Summary (Magill's Survey of World Literature, Revised Edition)
“Codicil,” which appeared in his 1965 collection The Castaway, and Other Poems, is an autobiographical poem of thirty lines composed in varied stanzaic forms. The poem is a meditation on identity. Its title, referring to an addendum to a will, implies an awareness of mortality; thus, the poet takes account of himself. The poem’s tone is both angry, reflecting some of his earlier work, such as “A Far Cry from Africa,” and exhausted or dispirited, forecasting the mood of many of his poems in The Fortunate Traveller and The Arkansas Testament. Walcott was a journalist during the early 1960’s, and this poem reflects the sense of frustration that most writers feel when faced with dividing their language into two styles, “one a hack’s hired prose, I earn/ my exile.” The poet’s exile is his exile from poetry. Later, this exile will become a self-imposed exile from the Caribbean.
The poet is weary, exhausted by the world’s cares and demands, as well as his past failures. The poet states in the seventh line that, “To change your language you must change your life.” The most significant line of the poem, this line serves to challenge his position and to reveal the direct relationship between one’s language and the quality of one’s life. The growth of a poet’s voice demands a continual change and self-examination of one’s language and life. The line implies that one constitutes his or her world through...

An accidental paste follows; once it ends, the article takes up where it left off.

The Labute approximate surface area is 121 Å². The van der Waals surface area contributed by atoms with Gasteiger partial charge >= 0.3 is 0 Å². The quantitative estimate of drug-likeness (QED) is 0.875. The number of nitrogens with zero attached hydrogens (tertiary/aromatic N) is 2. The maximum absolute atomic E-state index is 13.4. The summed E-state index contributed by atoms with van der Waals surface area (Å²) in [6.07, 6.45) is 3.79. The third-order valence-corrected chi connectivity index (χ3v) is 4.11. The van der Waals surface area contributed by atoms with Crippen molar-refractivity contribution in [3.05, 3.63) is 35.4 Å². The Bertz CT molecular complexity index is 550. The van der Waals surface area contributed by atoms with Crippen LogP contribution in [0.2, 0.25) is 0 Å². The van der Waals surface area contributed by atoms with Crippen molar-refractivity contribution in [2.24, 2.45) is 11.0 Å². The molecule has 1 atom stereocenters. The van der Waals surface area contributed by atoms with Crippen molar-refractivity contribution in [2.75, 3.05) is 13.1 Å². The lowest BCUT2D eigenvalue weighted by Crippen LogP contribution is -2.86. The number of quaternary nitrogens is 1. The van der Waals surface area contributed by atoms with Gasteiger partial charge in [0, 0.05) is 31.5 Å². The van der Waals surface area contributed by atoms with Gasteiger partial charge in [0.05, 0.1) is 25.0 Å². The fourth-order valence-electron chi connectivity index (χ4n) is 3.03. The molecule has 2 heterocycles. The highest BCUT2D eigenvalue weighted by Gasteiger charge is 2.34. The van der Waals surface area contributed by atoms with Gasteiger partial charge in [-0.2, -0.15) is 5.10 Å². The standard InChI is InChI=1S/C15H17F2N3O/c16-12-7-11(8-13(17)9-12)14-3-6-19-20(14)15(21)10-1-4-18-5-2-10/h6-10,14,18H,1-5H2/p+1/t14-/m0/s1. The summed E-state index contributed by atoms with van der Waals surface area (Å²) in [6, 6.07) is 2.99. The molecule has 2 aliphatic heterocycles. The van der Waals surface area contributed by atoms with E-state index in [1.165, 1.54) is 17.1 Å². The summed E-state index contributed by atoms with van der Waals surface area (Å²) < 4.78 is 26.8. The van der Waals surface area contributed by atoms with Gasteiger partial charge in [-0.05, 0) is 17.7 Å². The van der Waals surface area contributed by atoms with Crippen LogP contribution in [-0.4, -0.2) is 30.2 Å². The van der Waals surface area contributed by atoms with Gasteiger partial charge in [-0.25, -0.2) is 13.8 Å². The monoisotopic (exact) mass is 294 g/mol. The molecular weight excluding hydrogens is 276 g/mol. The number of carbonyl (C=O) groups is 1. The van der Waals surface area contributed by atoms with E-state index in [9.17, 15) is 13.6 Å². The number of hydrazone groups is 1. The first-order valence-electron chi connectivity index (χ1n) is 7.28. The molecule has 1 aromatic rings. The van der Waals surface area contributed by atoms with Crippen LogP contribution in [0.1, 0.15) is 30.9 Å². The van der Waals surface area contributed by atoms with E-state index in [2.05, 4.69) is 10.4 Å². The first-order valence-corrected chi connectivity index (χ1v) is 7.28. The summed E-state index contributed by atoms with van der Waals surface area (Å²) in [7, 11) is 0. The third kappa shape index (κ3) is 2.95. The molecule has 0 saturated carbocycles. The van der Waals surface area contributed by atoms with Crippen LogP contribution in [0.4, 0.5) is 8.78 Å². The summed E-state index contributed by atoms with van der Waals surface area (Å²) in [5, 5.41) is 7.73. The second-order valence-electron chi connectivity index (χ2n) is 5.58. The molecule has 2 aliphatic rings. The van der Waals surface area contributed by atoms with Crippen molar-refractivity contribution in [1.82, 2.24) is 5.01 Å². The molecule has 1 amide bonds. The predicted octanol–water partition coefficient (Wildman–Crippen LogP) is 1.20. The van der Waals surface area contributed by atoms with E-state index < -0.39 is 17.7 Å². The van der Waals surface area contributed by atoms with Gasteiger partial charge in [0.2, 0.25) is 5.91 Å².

(The entire section is 501 words.)
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Bibliography (Magill's Survey of World Literature, Revised Edition)
Baugh, Edward. Derek Walcott: Memory as Vision. London: Longman, 1978.
Breslin, Paul. “’I Met History Once, but He Ain’t Recognize Me’: The Poetry of Derek Walcott.” TriQuarterly 68 (Winter, 1987): 168-183.
Brodsky, Joseph. “The Sound of the Tide.” In Less than One: Selected Essays. New York: Farrar, Straus and Giroux, 1986.
Hamner, Robert D. Derek Walcott. Boston: Twayne, 1981.
Hamner, Robert D., ed. Critical Perspectives on Derek Walcott. Washington, D.C.: Three Continents Press, 1993.
Jay, Paul. “Fated to Unoriginality: The Politics of Mimicry in Derek Walcott’s Omeros.” Callaloo 29, no. 2 (2006): 545-559.
McCorkle, James. “Re-Mapping the New World: The Recent Poetry of Derek Walcott.” Ariel: A Review of International English Literature 17 (April, 1986): 3-14.
Mason, David. “Derek Walcott: Poet of the New World.” Literary Review: An International Journal of Contemporary Writing 29 (Spring, 1986): 269-275.